Melanie's terminology distinction came with “previvor”. Although she will occasionally resort to the term, she doesn’t believe “previvor” accurately describes her condition. Having met women who have still gotten breast cancer post-preventative mastectomy, Melanie knows there is still a substantial risk involved after taking preventative action. Reproductive issues and increasing skin cancer risks have also been associated with BRCA1. To Melanie, “previvor” doesn’t encompass that reality, and thereby doesn’t encompass her story.
Community Ties...and Community Riffs
The breast cancer community’s various stories inevitably create internal subgroups. Stage four patients have endured very different obstacles from stage one patients, whose experiences differ from women who have received preventative mastectomies and so on. These subgroups, like any, will experience their occasional riffs based on the contention over language Melanie mentioned earlier.
In Melanie’s experience, the term “thriver” in particular often ruffles feathers. “There are members of the community who feel that this word should only be used for people who are going to be in treatment forever because they're stage four. And there are other people who feel that any survivor should be able to use this term because they are thriving through what they've been through.” Melanie explained. Stage four, or metastatic, breast cancer itself is another area of contention given the harsh, often overlooked, reality stage four patients face.
"I think [the contention is] unfortunate because any research that benefits stage four is going to benefit everyone. [Stage four cancer] receives the least funding...which is disgusting because we should be putting all of our money towards what's killing people.”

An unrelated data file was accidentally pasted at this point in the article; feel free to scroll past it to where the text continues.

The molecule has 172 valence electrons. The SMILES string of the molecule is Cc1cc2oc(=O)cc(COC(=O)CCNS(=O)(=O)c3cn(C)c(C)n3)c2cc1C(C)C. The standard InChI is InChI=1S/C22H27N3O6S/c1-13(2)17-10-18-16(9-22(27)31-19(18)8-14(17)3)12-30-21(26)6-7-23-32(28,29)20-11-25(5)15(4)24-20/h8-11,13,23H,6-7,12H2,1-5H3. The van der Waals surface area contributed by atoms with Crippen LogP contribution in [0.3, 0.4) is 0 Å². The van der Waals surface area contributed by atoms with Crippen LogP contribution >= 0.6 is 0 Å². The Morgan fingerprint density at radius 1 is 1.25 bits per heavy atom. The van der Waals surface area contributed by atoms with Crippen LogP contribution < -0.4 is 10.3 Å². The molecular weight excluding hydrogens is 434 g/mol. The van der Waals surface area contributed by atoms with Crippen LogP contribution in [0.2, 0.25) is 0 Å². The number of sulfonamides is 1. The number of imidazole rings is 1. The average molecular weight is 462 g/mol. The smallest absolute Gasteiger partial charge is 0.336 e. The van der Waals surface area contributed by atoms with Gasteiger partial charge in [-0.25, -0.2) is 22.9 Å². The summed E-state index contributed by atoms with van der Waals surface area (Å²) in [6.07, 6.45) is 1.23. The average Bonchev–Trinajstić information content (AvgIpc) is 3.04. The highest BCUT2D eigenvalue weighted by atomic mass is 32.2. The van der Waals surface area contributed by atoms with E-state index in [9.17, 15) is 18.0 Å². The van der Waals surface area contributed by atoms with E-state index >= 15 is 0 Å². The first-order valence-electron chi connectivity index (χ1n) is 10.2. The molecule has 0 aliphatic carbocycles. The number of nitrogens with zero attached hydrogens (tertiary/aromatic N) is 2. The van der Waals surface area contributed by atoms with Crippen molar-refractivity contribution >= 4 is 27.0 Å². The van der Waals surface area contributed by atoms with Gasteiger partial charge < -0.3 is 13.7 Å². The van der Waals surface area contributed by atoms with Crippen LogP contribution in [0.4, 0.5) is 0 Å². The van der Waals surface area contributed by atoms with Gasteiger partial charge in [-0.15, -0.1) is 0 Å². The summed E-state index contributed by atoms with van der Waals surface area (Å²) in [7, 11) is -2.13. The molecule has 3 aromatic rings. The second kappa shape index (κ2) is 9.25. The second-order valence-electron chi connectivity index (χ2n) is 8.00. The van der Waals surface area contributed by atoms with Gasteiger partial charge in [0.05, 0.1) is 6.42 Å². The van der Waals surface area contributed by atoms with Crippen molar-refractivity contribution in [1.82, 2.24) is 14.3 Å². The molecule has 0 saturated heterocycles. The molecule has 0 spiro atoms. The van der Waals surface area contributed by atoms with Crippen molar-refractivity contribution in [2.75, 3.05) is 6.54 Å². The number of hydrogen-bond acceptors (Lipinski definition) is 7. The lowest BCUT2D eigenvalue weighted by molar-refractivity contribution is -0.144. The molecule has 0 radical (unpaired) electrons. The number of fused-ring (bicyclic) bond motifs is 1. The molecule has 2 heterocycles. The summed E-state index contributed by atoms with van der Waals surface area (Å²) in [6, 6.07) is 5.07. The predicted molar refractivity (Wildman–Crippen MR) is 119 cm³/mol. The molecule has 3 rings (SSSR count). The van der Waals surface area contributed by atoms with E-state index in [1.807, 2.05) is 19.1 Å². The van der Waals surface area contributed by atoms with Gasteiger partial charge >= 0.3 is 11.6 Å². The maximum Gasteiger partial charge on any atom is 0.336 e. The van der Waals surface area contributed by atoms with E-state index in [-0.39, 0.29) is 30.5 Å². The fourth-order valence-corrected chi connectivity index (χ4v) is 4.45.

In describing the experience of a friend with metastatic breast cancer, Melanie recalled a striking quote about denying stage four patients the visibility and discourse they deserve:
“She said, regarding all these comments [resisting the harshness of stage four cancer awareness], ‘I'm not going to go look at those comments and be told to go shut up and die quietly so that people can sit comfortably with their heads in the sand.’”
In Words and In Art
Nothing and no one can tell Melanie to “pipe down” about the breast cancer community’s uncomfortable issues. In fact, Melanie describes her Instagram feed as “one perpetual trigger warning”, due to the brazen effrontery of her artwork.
“All of the stuff we're not supposed to say, I don't have a problem saying it,” Melanie said. “There's a lot of artwork out there that's safe and trying to make people feel good about things. Some of the most uncomfortable things I’ve put out there over the years are the ones that I’ve gotten the most messages from women saying, ‘I feel really seen and no one else has really said they felt this way before.’ Maybe my artwork is its own little unsafe safe-space [laughs].”
That “unsafe safety” is in Melanie's artwork, in her advocacy, and in her own self-assertion through language. Whether she uses “previvor” for the sake of ease or she delineates having received a preventative mastectomy, it’s her story that she wants people to understand. Not for her sake, but for the sake of other women whose journeys may align with hers.
“Sharing your story is a form of advocacy. I think people hear advocacy and think they have to be out raising a ton of money or working specifically for an organization... but just sending your story out publicly into the universe so that even just one other woman hears it and finds some strength in herself. That's its own form of really incredible advocacy.”
For more information on BRCA gene mutations and genetic testing, click here.
If you or a loved one are experiencing breast cancer at any stage and need more information, visit https://www.cancer.org/cancer/breast-cancer/understanding-a-breast-cancer-diagnosis/questions-to-ask-your-doctor-about-breast-cancer.html for tips on how to self-advocate and the questions you should be asking your doctors.